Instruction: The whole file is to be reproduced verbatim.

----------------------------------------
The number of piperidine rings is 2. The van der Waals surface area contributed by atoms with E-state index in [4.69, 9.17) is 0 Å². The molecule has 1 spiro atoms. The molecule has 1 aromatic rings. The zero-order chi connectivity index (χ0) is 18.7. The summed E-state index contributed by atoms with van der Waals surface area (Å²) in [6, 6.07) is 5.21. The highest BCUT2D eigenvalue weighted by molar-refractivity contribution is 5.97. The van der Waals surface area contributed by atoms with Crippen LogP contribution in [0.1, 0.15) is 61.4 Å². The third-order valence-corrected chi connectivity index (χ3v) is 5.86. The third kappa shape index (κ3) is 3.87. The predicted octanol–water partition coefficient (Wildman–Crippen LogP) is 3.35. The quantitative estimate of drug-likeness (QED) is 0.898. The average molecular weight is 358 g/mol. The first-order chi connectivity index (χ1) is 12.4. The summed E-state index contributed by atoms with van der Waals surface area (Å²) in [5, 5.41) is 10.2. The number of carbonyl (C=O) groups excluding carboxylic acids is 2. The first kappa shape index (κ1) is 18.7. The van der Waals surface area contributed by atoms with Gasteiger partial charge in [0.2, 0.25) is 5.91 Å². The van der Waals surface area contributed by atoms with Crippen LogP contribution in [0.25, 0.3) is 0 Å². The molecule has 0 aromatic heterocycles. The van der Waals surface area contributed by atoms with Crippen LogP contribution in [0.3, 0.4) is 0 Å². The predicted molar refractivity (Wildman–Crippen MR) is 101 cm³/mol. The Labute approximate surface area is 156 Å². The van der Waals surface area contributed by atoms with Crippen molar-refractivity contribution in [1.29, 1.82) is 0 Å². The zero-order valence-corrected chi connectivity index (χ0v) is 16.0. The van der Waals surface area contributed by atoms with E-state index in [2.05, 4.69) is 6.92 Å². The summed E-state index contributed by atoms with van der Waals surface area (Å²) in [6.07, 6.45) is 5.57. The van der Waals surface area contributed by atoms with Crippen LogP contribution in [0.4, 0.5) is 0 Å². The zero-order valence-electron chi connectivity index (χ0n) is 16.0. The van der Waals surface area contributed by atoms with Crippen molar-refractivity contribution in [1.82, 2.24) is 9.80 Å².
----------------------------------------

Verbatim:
The number of piperidine rings is 2. The van der Waals surface area contributed by atoms with E-state index in [4.69, 9.17) is 0 Å². The molecule has 1 spiro atoms. The molecule has 1 aromatic rings. The zero-order chi connectivity index (χ0) is 18.7. The summed E-state index contributed by atoms with van der Waals surface area (Å²) in [6, 6.07) is 5.21. The highest BCUT2D eigenvalue weighted by molar-refractivity contribution is 5.97. The van der Waals surface area contributed by atoms with Crippen LogP contribution in [0.1, 0.15) is 61.4 Å². The third-order valence-corrected chi connectivity index (χ3v) is 5.86. The third kappa shape index (κ3) is 3.87. The predicted octanol–water partition coefficient (Wildman–Crippen LogP) is 3.35. The quantitative estimate of drug-likeness (QED) is 0.898. The average molecular weight is 358 g/mol. The first-order chi connectivity index (χ1) is 12.4. The summed E-state index contributed by atoms with van der Waals surface area (Å²) in [5, 5.41) is 10.2. The number of carbonyl (C=O) groups excluding carboxylic acids is 2. The first kappa shape index (κ1) is 18.7. The van der Waals surface area contributed by atoms with Gasteiger partial charge in [0.2, 0.25) is 5.91 Å². The van der Waals surface area contributed by atoms with Crippen LogP contribution in [0.25, 0.3) is 0 Å². The molecule has 0 aromatic heterocycles. The van der Waals surface area contributed by atoms with Crippen LogP contribution in [0.3, 0.4) is 0 Å². The predicted molar refractivity (Wildman–Crippen MR) is 101 cm³/mol. The Labute approximate surface area is 156 Å². The van der Waals surface area contributed by atoms with Crippen molar-refractivity contribution in [1.29, 1.82) is 0 Å². The zero-order valence-corrected chi connectivity index (χ0v) is 16.0. The van der Waals surface area contributed by atoms with E-state index in [2.05, 4.69) is 6.92 Å². The summed E-state index contributed by atoms with van der Waals surface area (Å²) in [6.07, 6.45) is 5.57. The van der Waals surface area contributed by atoms with Crippen LogP contribution in [0.4, 0.5) is 0 Å². The zero-order valence-electron chi connectivity index (χ0n) is 16.0. The van der Waals surface area contributed by atoms with Crippen molar-refractivity contribution in [1.82, 2.24) is 9.80 Å².